It's not just you — social security scam phone calls are 23 times more common this year

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These robo callers should be burn at the stake, twice.


I think we should shove them all in the locked safe hidden at the back of a closet in Rob’s house.


With the dank carpet.


The hard truth is that with all the leaks and breaches of billions upon billions of individual accounts, all our information is out there for scamming purposes, and more is being leaked daily. Until something is changed systemically, all we can do is be vigilant and patronize institutions that are more security aware (like my local credit union!) and avoid those that treat us like disposable parts (any of the huge multinational banking conglomerates.)


Already warned my mother about this one. She’s probably on a bunch of sucker lists at this point, but she’s slowly learning to hang up on these scumbags (which basically means she’s hanging up on 90% of the incoming calls on her landline – working on getting rid of that next).


I still have a land line for emergencies. I never use it otherwise and never give it out, to anyone. The number is unlisted and has never been associated with me on any form.

Nevertheless, that phone still gets robocalls.

And don’t even get me started about the hundred or so blocked numbers I have on my cell, from random scammers.


Actually I receive robocalls and spammer on my cellphone much more than my land line. What happened is that a lot of people with cheaper cellphone data plans and voice calls ditched the landline, people also started to have their smartphone always on because they don’t have a landline.
So marketeers started to call more on cellphones and abandon landlines.
I have a VoIP number and I received very few calls from marketers.


It was a little easier to train my mother on that one. She knows to ignore any call from a number not associated with an entry in her contracts. But yeah, these bottom-feeders are everywhere – landlines, mobile, e-mail, social media, etc.


My landline and cell get robocalled in equal measure. I’m sure the caller just cycles through the numbers and doesn’t “know” the carrier. Who cares? A VOIP dialer must be dirt cheap by now.

My own VOIP number has no calls that get through, since it pre-screens with a recording. Robots blocking robots.


The GO₽ has a plan to fix this: End Social Security.


On a more positive note, I have found that there has also been a marked increase in the number of helpful strangers who call to alert me of problems with my social security number. God bless them, every one.

I made the mistake of using mine to contact a realtor…and now I need a new VOIP number. Having decades of relative anonymity blown so quickly was jarring. At one point, that line was ringing over 40 times a day, and a few family members were getting calls from agents searching for me, too. :face_with_symbols_over_mouth:


I have one for a security system, otherwise unused and unlisted like yours. It rings so much now, I’ve been tempted to use a recording of a fax machine as the voice mail message - just to see if it would make any difference.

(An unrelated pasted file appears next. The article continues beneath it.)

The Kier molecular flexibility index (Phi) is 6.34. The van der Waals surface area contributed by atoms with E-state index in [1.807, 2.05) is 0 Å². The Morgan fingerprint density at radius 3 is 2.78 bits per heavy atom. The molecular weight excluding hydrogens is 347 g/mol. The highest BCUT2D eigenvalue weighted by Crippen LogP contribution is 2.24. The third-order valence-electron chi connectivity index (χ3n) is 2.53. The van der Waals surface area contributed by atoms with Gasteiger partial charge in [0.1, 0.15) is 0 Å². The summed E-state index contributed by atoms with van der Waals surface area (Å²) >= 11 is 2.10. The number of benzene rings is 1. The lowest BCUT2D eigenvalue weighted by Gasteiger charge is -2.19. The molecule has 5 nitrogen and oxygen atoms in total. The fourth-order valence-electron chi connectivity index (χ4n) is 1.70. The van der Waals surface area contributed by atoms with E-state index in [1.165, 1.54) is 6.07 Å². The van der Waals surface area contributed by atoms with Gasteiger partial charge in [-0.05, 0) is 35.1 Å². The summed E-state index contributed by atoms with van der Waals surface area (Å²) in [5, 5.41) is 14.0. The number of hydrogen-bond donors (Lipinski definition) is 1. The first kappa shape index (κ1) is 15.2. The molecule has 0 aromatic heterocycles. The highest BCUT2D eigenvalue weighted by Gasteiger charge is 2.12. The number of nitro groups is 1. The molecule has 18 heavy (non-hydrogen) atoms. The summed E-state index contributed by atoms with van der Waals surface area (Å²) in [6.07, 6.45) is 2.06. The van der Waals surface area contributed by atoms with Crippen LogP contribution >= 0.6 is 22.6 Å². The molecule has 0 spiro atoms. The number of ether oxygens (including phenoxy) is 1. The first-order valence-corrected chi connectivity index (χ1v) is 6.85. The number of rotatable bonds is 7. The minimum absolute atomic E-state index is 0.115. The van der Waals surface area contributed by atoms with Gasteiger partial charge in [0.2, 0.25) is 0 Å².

I got one recently which was clearly a text-to-speech bot, warning me about “suspicious acti-vites” associated with my SSN. I guess the scammer made a typo when writing the script for their bot to read. The laziness is astounding.


Some of the scammers have a hack to tie-up land-line phones and make the victim think that they’ve hung up and called [their bank, credit card company, government, police], but instead are talking to another scammer.

The caller asks the victim to contact 911, or, in some cases, their financial institution, to alert them to the attempted fraud.

Now comes the crux of the scam. The victim believes the caller has hung up. In reality, however, the caller has remained on the line. The victim dials and believes they’ve reached 911 or their bank, when, in fact, they’re still on the line with another scammer posing as a police or bank investigator.

Victims are then urged to transfer money into a specific, separate bank account to protect it during the “investigation.”


I know someone whose father started falling for one of these (and was luckily stopped, because his family and bank were on high alert after he almost fell for a different scam).
Afterwards, his daughter was admonishing him slightly:
“Dad, we went over this, I thought you understood…”
“I knew the IRS wouldn’t call me, but I didn’t know Social Security wouldn’t call me!”

Yeah, 99% of my incoming (cell) phone calls are various scams, and none of them have any idea who owns the phone. It’s just random dialing. Most of the time when, curious as to which scammer is calling me, I answer the phone, no one is there - presumably because they’re simultaneously calling multiple people and only playing the message for the first one who picks up.

I stopped blocking numbers when I realized they were just spoofing real numbers and never called from the same number twice.


And for me, the spoofing was the final straw to convince my to port out my decades-old landline to VoIP. The service costs less per month that what AT&T charged just for its dreadfully inaccurate Caller ID alone, never mind the actual phone line.


For every 1 social security scam phone call I’ve had this year, I’ve had about 50 Chinese visa scam calls.


You KNOW that the robocall problem is out of control when it’s one of the few things that both parties in Congress can agree to take action on.